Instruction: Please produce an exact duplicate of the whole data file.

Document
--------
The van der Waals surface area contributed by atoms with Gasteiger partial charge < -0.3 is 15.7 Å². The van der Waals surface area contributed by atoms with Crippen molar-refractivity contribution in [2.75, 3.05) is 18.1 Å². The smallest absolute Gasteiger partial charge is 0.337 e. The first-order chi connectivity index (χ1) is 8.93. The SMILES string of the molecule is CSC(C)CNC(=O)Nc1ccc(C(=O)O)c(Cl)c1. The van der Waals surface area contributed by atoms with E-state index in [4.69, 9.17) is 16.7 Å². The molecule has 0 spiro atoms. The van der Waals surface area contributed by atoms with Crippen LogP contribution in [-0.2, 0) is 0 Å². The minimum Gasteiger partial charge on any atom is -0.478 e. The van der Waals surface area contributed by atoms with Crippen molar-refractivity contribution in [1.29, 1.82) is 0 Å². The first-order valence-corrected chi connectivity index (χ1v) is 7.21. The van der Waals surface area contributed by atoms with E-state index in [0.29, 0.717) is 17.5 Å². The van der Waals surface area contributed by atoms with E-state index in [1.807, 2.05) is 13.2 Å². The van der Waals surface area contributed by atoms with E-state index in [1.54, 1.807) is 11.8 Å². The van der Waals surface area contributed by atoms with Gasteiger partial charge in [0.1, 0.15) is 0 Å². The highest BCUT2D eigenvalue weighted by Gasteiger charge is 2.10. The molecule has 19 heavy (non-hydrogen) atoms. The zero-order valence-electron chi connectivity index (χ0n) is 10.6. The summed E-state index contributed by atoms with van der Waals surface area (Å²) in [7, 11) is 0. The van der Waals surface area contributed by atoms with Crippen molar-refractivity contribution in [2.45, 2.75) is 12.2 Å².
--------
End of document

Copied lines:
The van der Waals surface area contributed by atoms with Gasteiger partial charge < -0.3 is 15.7 Å². The van der Waals surface area contributed by atoms with Crippen molar-refractivity contribution in [2.75, 3.05) is 18.1 Å². The smallest absolute Gasteiger partial charge is 0.337 e. The first-order chi connectivity index (χ1) is 8.93. The SMILES string of the molecule is CSC(C)CNC(=O)Nc1ccc(C(=O)O)c(Cl)c1. The van der Waals surface area contributed by atoms with E-state index in [4.69, 9.17) is 16.7 Å². The molecule has 0 spiro atoms. The van der Waals surface area contributed by atoms with Crippen LogP contribution in [-0.2, 0) is 0 Å². The minimum Gasteiger partial charge on any atom is -0.478 e. The van der Waals surface area contributed by atoms with Crippen molar-refractivity contribution in [1.29, 1.82) is 0 Å². The first-order valence-corrected chi connectivity index (χ1v) is 7.21. The van der Waals surface area contributed by atoms with E-state index in [0.29, 0.717) is 17.5 Å². The van der Waals surface area contributed by atoms with E-state index in [1.807, 2.05) is 13.2 Å². The van der Waals surface area contributed by atoms with E-state index in [1.54, 1.807) is 11.8 Å². The van der Waals surface area contributed by atoms with Gasteiger partial charge in [0.1, 0.15) is 0 Å². The highest BCUT2D eigenvalue weighted by Gasteiger charge is 2.10. The molecule has 19 heavy (non-hydrogen) atoms. The zero-order valence-electron chi connectivity index (χ0n) is 10.6. The summed E-state index contributed by atoms with van der Waals surface area (Å²) in [7, 11) is 0. The van der Waals surface area contributed by atoms with Crippen molar-refractivity contribution in [2.45, 2.75) is 12.2 Å².